Worldly known, Marguerite Duras created her specific way to use the French language, structured on its own rules, playing with time, voices, reality and introspection.
I understand that some people may be reluctant  to experience such an unusual language, but it sounds to my ears like the most beautiful music, besides the fact that her themes dive deeply into the human soul.
I remember like a strong example of literature's power the summer when I went to Poland and "visited" the Auschwitz camp, maybe ten years ago. I had the sensation of seeing nothing but buildings, common ones, and I wasn't able to connect this experience to my grandfather's memories, deported in Dachau. It was strange, frustrating and it made me feel vaguely  guilty.
A few weeks after, I was at the Festival d'Avignon (a theater festival, in the South of France) and I saw a staging of Hiroshima mon amour, the well-known novel, also adapted as a movie by the great Alain Resnais in 1959. To be honest, I've forgotten the name of the director, but hearing the text of Duras, written about the tragedy in Japan, "tu n'as rien vu à Hiroshima" (You didn't see anything in Hiroshima), the wave of emotion overwhelmed me. Duras's worlds, in a different temporality, in a different space, still had the same power to materialize powerlessness, the radical otherness of the experience of somebody else.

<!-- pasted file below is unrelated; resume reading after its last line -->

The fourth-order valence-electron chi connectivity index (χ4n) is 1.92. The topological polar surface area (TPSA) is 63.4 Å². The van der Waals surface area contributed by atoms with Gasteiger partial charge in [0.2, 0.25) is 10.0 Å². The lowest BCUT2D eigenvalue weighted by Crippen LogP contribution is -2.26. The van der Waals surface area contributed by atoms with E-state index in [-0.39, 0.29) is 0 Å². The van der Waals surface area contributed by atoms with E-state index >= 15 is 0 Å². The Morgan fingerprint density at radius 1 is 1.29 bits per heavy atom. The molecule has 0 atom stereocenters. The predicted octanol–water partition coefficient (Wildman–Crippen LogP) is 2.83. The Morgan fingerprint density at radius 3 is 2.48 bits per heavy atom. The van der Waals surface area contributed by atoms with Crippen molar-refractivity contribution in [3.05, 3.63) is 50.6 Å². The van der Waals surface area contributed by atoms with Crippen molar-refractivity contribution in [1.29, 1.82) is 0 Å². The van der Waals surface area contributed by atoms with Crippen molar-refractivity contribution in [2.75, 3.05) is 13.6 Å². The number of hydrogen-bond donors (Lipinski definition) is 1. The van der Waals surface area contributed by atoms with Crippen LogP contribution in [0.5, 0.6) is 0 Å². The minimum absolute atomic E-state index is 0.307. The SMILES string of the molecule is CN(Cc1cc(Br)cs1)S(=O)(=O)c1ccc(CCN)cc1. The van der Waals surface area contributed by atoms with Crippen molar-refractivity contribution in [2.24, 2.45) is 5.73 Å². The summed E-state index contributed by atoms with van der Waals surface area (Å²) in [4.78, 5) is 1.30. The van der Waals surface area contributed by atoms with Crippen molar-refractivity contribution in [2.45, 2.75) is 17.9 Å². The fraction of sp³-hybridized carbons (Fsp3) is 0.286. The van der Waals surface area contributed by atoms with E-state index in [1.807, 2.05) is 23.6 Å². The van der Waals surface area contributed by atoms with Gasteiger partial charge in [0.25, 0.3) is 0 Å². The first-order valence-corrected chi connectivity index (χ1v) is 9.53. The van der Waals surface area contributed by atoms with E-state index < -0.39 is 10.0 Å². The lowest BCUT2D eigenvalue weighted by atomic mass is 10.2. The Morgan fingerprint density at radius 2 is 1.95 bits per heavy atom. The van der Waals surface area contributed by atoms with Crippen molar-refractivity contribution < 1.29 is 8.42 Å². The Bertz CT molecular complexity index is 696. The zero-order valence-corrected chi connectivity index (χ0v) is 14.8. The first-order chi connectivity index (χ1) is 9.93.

If Hiroshima mon amour means something specific to me, each subject she wrote about has dived me into chasms of reflection about love, jealousy, shame, loyalty etc. in a way that opened a new landscape each time.
Even if Duras's voice remains totally unique, two dramatic authors make me think about her music: Jean-Luc Lagarce and Joël Pommerat.
Lagarce, died at 38 from AIDS, may be the closer to the Duras's style, its hesitations, its repetitions, its contradictions, like a sign of the difficulty to dialog with the others, and mostly ones  relatives. Well known and widely played now, he never met success during his life.
Pommerat's style probably seems far away from Duras's one. This author puts on stage his own texts, with a meticulous sense of composition of lights, music, voices. But he has a manner to work on the language like an abstract  material that often makes me think about Duras.
Anyway, all three gave me (and still do) amoung my strongest emotions on stage.

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